Sunday, October 31, 2010

God's Glory Alone (Ephesians 3.20-21)

Sermon by: Robert Austell
October 31, 2010
Some Music Used
 Holy Art Thou (Handel)
Lion of Judah (Robin Mark)
Blessed Be Your Name (Matt Redman)

God's Glory Alone
Texts: Ephesians 3:20-21

(download) **Sermon audio is also accessible as a free podcast in iTunes - search for "Good Shepherd Sermons or Robert Austell"**

Sometimes the spoken version of the sermon varies from the written version.  This is one such Sunday and I commend the audio/spoken version.  I have included the written version below for all the "glory" references, but hope you will listen to the audio.

An amazing number of verses in the Bible speak of God’s glory. The Old Testament is full of the manifestation of God’s glory: as a cloud, as the Spirit, in visions, and in person.
  • Numbers 14:21 – [the Lord said] ...but indeed, as I live, all the earth will be filled with the glory of the Lord.
  • Deuteronomy 5:24 – “You said, ‘Behold, the Lord our God has shown us His glory and His greatness, and we have heard His voice from the midst of the fire; we have seen today that God speaks with man, yet he lives.
  • 2 Chronicles 5:14 – …the priests could not stand to minister because of the cloud, for the glory of the Lord filled the house of God.
  • Psalm 72:19 – And blessed be His glorious name forever; And may the whole earth be filled with His glory. Amen, and Amen.
  • Psalm 79:9 – Help us, O God of our salvation, for the glory of Your name; And deliver us and forgive our sins for Your name’s sake.
  • Isaiah 6:1–3 – In the year of King Uzziah’s death I saw the Lord sitting on a throne, lofty and exalted, with the train of His robe filling the temple. Seraphim stood above Him, each having six wings: with two he covered his face, and with two he covered his feet, and with two he flew. And one called out to another and said, “Holy, Holy, Holy, is the Lord of hosts, The whole earth is full of His glory.”
The New Testament frames what God is doing now and forever with this same terminology.
  • Romans 16:27 – …to the only wise God, through Jesus Christ, be the glory forever. Amen.
  • Ephesians 3:21 – …to Him be the glory in the church and in Christ Jesus to all generations forever and ever. Amen.
  • Philippians 4:20 – Now to our God and Father be the glory forever and ever. Amen.
  • 1 Timothy 1:17 – Now to the King eternal, immortal, invisible, the only God, be honor and glory forever and ever. Amen.
  • 2 Timothy 4:18 – The Lord will rescue me from every evil deed, and will bring me safely to His heavenly kingdom; to Him be the glory forever and ever. Amen.
  • 1 Peter 4:11 – Whoever speaks, is to do so as one who is speaking the utterances of God; whoever serves is to do so as one who is serving by the strength which God supplies; so that in all things God may be glorified through Jesus Christ, to whom belongs the glory and dominion forever and ever. Amen.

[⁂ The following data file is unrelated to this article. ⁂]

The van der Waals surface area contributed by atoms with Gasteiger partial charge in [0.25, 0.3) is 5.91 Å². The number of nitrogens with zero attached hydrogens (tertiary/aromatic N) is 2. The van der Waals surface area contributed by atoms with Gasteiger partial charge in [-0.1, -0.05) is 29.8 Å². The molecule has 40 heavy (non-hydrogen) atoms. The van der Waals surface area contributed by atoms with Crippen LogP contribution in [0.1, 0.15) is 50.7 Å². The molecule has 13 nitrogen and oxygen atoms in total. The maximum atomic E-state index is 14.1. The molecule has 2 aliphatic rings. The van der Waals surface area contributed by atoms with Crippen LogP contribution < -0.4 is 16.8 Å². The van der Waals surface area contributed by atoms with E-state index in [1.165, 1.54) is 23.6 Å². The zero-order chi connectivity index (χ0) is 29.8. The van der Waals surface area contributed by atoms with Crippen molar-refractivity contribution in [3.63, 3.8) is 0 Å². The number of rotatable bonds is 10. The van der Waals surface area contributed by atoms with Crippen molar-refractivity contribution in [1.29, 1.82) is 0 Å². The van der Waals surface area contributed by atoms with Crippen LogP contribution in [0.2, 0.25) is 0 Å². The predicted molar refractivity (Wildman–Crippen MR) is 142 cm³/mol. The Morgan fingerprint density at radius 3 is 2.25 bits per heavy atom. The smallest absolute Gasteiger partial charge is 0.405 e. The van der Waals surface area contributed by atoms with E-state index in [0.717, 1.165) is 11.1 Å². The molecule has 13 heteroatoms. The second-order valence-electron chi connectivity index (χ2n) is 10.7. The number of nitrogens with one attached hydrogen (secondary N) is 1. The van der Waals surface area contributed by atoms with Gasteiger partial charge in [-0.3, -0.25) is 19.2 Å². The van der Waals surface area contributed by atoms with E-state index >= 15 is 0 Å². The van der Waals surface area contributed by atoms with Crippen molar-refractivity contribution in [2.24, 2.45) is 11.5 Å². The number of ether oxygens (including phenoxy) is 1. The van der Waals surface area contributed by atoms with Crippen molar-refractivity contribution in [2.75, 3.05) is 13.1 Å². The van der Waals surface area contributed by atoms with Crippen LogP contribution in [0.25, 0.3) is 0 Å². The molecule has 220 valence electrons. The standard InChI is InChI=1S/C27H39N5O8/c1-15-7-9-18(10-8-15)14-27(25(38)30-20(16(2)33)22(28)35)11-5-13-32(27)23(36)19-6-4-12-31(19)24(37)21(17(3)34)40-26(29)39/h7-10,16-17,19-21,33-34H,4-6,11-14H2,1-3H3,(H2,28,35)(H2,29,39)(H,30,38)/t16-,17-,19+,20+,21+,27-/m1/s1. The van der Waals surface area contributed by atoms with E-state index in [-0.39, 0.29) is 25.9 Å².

• 2 Peter 3:18 – …but grow in the grace and knowledge of our Lord and Savior Jesus Christ. To Him be the glory, both now and to the day of eternity. Amen.
  • Jude 25 – …to the only God our Savior, through Jesus Christ our Lord, be glory, majesty, dominion and authority, before all time and now and forever. Amen.
  • Revelation 1:6 – …and He has made us to be a kingdom, priests to His God and Father—to Him be the glory and the dominion forever and ever. Amen.
  • Revelation 5:13 – And every created thing which is in heaven and on the earth and under the earth and on the sea, and all things in them, I heard saying, “To Him who sits on the throne, and to the Lamb, be blessing and honor and glory and dominion forever and ever.”
  • Revelation 7:12 – “Amen, blessing and glory and wisdom and thanksgiving and honor and power and might, be to our God forever and ever. Amen.”

I’d like to start with you by looking at several passages of scripture that describe why we are here – as a church and as human beings. Then, I’d like to look at how our vision and purpose squares with scripture as a “picture” of who we are and who we want to be. Finally, I’d like to offer an analogy and a challenge for our life together as God’s people.

God’s Glory Alone

Today we pick up one last great theme from the Reformation – “God’s glory alone.” It is the core biblical teaching that all of creation, all of history, and all that is exist for the glory of God. We are not here for ourselves or human accomplishment, achievement, or advancement; rather, we are here for God. Simply pondering the great assertion of “God’s glory alone” has great implications for why we are here today – our purpose – as well as for our vision for tomorrow.